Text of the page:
Reclaiming Hope

In 2007 women from the valley’s four language groups came together at the Marninwarntikura Women’s Bush Meeting. They reflected on the women of the Valley’s struggles and fight against alcohol abuse over the last three decades. They spoke of the continued dangerous serving of alcohol to the valley’s vulnerable community, and of their increasing concerns for their family’s health and safety. They agreed to act and confront the valley’s burgeoning crisis before the government intervened. Alcohol was threatening to unravel and dissolve the intricately woven cultural and social fabric of the region. By 2007 there had been 13 suicides in 12 months.

The Fitzroy Crossing hospital was treating, on average, 30 – 40 alcohol related injuries a night. In one year there were 55 funerals. Chaos, violence and death were becoming normalised in every day Valley life.. The women confronted this crisis and took ownership of their history of trauma and current problems. Together they said:
“we are committed to the safety and wellbeing of our children. This commitment is expressed through our deep belief and value of who we are as Aboriginal women. Aboriginal people… We believe that our languages and culture and the role of our families is central to our future of safety and protection”
The women decided that the pathway to recovery must begin with the restriction of full strength alcohol. To rebuild their families and revitalise their cultural unity they had to break the cycle of violence inflicted on their communities from the excessive consumption of alcohol. They sought the support of community members, community organisations and their elders. On 19th July 2007 Marninwarntikura, with much community backing, wrote to the director of liquor licensing seeking an initial 12 month moratorium on the sale of take-away liquor across the Fitzroy valley. The Director of Liquor Licensing granted the request and put in place the following restriction:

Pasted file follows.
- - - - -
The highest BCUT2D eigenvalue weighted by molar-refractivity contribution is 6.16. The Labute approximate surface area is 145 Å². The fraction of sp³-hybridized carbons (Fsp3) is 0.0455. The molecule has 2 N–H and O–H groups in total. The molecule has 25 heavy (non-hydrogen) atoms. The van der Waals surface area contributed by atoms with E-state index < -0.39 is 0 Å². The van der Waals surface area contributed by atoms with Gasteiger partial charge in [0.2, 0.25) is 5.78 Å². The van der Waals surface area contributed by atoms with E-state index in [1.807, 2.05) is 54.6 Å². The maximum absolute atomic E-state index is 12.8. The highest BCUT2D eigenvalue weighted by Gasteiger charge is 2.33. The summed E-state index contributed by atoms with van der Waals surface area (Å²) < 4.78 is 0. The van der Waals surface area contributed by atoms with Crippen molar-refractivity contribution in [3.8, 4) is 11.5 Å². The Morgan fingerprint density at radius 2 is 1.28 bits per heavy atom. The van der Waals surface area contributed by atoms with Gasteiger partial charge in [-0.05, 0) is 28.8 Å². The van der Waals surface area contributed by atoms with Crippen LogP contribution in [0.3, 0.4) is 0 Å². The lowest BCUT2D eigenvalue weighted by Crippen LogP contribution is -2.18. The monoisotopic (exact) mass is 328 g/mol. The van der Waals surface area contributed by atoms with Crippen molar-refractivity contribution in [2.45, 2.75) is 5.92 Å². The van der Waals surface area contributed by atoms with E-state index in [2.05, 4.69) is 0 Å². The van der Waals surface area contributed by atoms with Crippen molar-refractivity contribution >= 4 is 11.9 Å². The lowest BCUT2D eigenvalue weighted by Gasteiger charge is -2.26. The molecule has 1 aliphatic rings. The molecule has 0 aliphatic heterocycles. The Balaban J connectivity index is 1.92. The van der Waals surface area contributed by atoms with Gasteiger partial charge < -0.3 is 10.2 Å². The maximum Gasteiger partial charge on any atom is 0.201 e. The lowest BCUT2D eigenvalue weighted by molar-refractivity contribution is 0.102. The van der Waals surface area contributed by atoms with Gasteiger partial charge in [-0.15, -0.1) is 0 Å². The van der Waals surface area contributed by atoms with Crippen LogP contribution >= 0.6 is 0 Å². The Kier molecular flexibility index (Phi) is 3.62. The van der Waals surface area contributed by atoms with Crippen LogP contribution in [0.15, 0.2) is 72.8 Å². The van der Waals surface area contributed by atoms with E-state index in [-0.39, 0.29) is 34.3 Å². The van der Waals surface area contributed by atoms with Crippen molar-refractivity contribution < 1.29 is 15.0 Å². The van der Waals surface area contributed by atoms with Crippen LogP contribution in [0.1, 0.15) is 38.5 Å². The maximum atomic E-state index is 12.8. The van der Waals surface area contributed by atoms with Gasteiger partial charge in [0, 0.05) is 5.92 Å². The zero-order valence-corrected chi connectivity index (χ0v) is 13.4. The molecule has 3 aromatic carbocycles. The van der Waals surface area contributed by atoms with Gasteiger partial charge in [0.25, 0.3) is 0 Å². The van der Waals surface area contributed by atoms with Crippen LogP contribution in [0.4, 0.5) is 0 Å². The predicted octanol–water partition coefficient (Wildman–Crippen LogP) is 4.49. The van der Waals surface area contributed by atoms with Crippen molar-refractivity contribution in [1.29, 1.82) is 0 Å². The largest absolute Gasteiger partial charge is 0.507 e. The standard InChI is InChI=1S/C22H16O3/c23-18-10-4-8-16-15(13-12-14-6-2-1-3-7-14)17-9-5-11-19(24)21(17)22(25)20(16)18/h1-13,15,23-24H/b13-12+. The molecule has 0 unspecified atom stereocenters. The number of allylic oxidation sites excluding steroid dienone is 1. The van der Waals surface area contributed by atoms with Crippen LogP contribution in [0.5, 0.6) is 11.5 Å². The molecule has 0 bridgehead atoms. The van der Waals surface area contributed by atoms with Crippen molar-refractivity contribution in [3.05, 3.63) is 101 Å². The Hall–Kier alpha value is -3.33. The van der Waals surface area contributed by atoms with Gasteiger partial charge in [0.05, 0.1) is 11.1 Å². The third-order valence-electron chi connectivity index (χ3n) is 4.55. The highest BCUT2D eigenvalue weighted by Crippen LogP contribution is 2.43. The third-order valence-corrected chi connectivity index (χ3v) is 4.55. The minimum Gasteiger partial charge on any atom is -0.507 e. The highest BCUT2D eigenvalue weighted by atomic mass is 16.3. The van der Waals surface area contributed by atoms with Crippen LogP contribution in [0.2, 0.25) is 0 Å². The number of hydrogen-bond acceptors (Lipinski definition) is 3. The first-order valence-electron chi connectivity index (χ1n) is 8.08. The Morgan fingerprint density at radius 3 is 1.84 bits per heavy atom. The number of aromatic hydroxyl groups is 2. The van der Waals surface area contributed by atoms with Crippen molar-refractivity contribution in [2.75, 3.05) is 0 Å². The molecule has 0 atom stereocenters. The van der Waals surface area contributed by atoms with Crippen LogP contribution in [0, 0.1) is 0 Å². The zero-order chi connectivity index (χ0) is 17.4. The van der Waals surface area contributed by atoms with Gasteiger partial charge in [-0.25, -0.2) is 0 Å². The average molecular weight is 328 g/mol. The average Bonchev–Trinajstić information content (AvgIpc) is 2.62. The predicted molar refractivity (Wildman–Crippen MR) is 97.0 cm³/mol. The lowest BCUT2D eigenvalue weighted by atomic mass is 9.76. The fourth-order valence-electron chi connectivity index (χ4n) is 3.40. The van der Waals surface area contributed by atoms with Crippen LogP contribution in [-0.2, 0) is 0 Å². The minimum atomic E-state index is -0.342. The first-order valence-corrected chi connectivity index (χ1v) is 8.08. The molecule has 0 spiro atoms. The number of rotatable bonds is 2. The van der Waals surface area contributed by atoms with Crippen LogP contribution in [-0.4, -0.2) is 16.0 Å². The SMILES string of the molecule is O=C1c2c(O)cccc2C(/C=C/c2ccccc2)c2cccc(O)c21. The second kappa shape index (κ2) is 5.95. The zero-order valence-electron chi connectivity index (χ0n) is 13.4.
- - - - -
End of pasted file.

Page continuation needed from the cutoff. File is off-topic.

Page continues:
The sale of packaged liquor, exceeding a concentration of ethanol in liquor of 2.7 per cent at 20 degrees Celsius, is prohibited to any person, other than a lodger (as defined in Section 3 of the Act).
After a 12 month period the restriction was put in place indefinitely, subject to review every 12 months.
The alcohol restrictions have given the community space to breathe and have respite and calm. The community can take this moment to gather their thoughts and feelings. This time of reflection is a necessity in order for the community to envision and reconstruct a safe, healthy and sustainable society for future generations. Independent evaluations by Notre Dame University has reported on the positive effects of the restrictions on community wellbeing.